Project leaders:

  • Dr Alison Salvesen (University of Oxford)
  • Prof. Sarah Pearce (University of Southampton)
  • Dr Miriam Frenkel (Hebrew University, Jerusalem)
  • Dr Dorothy Peters (Trinity Western University, Canada)

For Jews in ancient and medieval Palestine and the Diaspora, the land of Egypt was a real place and also an abstract notion shaped by scriptural texts. The nation-defining episode of the Exodus of the Israelites, the unequivocal injunction in the Torah not to return to Egypt (Deut 17:16) and the negative attitude of biblical writers in general towards Egypt, existed in tension with the fact of Jewish residence there. Jewish settlements in Egypt ranged from the time of Jeremiah, to the Jewish military garrison in Elephantine during the Persian period, to major settlements and above all the huge urban community in Alexandria under the Ptolemies and Romans. Though all these disappear in the second century following the revolt of 115–17 CE and the extermination of the Jews of Egypt under Trajan, the presence of Jews is attested again in the fifth century by patristic writers, and then through Byzantine and Islamic rule into the medieval period, principally by the documents preserved in the Cairo Geniza.

The ‘Israel in Egypt’ project addresses a number of questions about identity and belonging among Egyptian Jews over the course of one and a half millennia.

  1. Did Jewish communities in the Persian and Graeco-Roman periods regard themselves as exiles from their homeland, or as legitimate and even divinely approved outposts of Judaism?
  2. How did Jews in Egypt interpret their relationship to the land of Egypt and its inhabitants?
  3. How did the Roman conquest of Egypt change Jewish/non-Jewish relations in Egypt?
  4. What difference did the existence or cessation of the Jerusalem Temple make to Egyptian Jewish identity over the period?
  5. How did Jews negotiate rule by monotheistic Christians and then Muslims, in comparison with their strategies under pagan Roman domination? Was there total cultural amnesia with regard to previous Jewish settlement in Egypt? Were Jewish anxieties regarding living in Egypt the same as for previous generations, or different ones?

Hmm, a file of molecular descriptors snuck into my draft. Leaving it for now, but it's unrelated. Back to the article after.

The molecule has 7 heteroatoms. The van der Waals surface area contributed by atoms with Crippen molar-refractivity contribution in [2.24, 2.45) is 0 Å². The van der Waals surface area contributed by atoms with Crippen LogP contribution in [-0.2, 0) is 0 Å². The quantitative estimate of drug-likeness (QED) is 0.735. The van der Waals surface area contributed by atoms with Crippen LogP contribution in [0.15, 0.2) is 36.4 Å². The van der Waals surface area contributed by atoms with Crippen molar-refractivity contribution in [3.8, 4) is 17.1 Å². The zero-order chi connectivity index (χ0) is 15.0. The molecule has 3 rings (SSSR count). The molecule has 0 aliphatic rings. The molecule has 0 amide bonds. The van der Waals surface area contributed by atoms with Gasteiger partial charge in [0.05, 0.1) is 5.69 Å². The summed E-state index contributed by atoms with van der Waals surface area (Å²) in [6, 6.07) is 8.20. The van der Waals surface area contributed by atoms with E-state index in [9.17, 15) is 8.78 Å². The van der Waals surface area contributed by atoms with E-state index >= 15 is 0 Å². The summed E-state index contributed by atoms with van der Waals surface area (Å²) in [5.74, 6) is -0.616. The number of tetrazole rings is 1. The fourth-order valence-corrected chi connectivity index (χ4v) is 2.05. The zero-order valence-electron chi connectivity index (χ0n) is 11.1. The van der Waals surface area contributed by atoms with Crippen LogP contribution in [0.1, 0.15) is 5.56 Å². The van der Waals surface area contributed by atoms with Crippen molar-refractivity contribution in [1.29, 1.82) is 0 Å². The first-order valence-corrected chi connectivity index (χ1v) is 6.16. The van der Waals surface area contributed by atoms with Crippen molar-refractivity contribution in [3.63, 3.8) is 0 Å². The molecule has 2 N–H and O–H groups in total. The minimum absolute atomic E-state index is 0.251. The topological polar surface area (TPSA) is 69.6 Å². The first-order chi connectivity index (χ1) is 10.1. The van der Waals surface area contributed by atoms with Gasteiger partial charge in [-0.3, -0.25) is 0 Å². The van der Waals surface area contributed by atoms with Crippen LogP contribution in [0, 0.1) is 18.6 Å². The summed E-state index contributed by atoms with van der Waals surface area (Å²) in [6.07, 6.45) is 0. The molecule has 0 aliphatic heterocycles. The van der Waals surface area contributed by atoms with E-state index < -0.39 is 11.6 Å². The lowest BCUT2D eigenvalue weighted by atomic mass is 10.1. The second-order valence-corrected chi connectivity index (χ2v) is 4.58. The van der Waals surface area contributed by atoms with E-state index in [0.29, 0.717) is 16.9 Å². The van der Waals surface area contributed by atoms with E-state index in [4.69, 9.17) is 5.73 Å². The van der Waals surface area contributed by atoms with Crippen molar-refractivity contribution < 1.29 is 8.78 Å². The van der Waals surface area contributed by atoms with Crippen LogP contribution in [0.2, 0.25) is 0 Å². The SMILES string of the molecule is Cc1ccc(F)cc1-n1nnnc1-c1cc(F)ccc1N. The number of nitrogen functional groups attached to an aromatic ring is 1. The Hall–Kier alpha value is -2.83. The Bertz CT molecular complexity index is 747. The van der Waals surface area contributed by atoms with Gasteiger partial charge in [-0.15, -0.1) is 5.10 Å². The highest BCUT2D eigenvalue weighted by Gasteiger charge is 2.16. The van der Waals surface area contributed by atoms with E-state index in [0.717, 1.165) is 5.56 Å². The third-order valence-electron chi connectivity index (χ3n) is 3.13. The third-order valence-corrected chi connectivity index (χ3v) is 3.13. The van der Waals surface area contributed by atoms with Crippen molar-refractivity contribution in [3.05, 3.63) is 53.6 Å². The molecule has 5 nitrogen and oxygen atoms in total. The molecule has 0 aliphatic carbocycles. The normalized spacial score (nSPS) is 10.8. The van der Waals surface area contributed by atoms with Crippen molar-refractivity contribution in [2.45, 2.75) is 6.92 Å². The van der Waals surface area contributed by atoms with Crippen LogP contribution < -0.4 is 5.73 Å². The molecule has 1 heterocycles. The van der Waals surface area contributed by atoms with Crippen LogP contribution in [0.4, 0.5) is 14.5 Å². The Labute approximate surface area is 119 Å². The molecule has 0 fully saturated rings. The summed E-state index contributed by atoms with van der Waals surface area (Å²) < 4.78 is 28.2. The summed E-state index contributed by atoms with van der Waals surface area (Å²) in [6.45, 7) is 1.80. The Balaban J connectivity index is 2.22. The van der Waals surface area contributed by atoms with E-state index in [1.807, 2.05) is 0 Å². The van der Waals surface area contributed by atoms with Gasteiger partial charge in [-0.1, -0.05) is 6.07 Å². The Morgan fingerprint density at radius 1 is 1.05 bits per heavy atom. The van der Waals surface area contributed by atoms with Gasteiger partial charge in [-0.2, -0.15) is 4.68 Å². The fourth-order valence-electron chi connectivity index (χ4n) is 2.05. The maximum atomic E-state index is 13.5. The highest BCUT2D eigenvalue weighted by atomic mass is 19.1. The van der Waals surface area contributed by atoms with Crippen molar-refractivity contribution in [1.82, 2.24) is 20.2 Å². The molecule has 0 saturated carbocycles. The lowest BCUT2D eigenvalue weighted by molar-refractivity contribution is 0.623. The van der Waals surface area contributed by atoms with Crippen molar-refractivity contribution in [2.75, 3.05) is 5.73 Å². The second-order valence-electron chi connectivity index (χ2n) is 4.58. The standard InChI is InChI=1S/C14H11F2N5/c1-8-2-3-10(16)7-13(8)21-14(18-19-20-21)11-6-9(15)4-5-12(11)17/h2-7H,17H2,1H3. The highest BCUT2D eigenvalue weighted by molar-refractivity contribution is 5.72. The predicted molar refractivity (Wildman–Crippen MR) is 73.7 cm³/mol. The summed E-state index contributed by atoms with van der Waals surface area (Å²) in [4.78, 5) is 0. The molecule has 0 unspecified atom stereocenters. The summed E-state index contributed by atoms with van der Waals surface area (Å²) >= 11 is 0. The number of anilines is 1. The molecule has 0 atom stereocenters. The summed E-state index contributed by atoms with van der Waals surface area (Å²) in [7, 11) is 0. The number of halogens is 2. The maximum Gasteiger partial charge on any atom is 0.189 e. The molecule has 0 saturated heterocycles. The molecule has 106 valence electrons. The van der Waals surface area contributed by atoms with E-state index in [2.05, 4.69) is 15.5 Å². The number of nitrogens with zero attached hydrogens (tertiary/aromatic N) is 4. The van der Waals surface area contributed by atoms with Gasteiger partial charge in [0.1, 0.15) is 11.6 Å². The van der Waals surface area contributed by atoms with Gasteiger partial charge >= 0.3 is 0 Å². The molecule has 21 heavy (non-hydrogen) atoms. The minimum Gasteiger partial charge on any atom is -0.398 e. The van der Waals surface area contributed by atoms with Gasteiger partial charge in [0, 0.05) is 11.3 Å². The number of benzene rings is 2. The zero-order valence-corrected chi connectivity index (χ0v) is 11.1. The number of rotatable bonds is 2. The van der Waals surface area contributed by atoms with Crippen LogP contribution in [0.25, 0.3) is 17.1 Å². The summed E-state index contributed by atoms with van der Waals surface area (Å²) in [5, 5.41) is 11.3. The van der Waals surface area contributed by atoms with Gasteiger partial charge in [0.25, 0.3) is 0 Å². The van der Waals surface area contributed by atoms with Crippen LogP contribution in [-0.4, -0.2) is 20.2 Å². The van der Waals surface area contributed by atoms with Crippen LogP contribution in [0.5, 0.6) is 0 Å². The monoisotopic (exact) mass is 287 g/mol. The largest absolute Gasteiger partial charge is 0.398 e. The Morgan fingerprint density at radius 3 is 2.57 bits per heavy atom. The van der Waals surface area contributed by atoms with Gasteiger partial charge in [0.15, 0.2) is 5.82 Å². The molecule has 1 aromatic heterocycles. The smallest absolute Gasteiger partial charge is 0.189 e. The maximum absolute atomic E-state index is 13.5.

6. What significance do the changing patterns of language use by Egyptian Jews have for ethnic and religious identity?
  7. Over the period studied, how did Jews in Palestine and the rest of the Diaspora regard Egypt and the presence of their co-religionists there?

Key sources for Jewish life in Egypt include the Aramaic Elephantine documents and a large corpus of Greek papyri written about or by Jews, the Zenon papyri, Jewish inscriptions from Leontopolis, Demerdash and other sites, the wide range of Hellenistic Jewish literature including the bulk of the LXX, the works of Philo of Alexandria, and the writings of Flavius Josephus. For the early Islamic period there are many papyri bearing indirect testimony to Jewish life in Egypt, and for the medieval period there is the vast collection of documents produced by Jews and preserved for centuries in the Cairo Geniza.

Weekly seminars will be convened through the duration of two Oxford terms, 17th January– 12th March, and 24th April–18th June 2016. These will offer a forum for the Fellows of the project to address central research topics related to the overall theme of the seminar. The findings of the Research Project will be presented at a concluding conference which will be open to the academic community. Fellows will be invited to present a paper at this conference.

Visiting Fellows will receive a stipend of £2,500 per calendar month (pro rata) for the period of tenure and travelling expenses up to £500. The Centre offers advice to Visiting Fellows on the location of suitable accommodation in Oxford, for which it is prudent to expect to use up to £1,750 of the monthly stipend. Visiting Fellows are provided with shared office space in the Clarendon Institute Building in the centre of Oxford, where the Leopold Muller Library is housed and where most of the Centre’s academic staff have their offices.

Applications by senior scholars, and by scholars at postdoctoral and advanced doctoral level, are all welcome. Preference will be given to proposals which involve use of any special resources available in Oxford.

Closing date for applications: 9th January 2015.

For more detailed information and the application procedure see or contact:

Prof. Sarah Pearce; Dr Alison Salvesen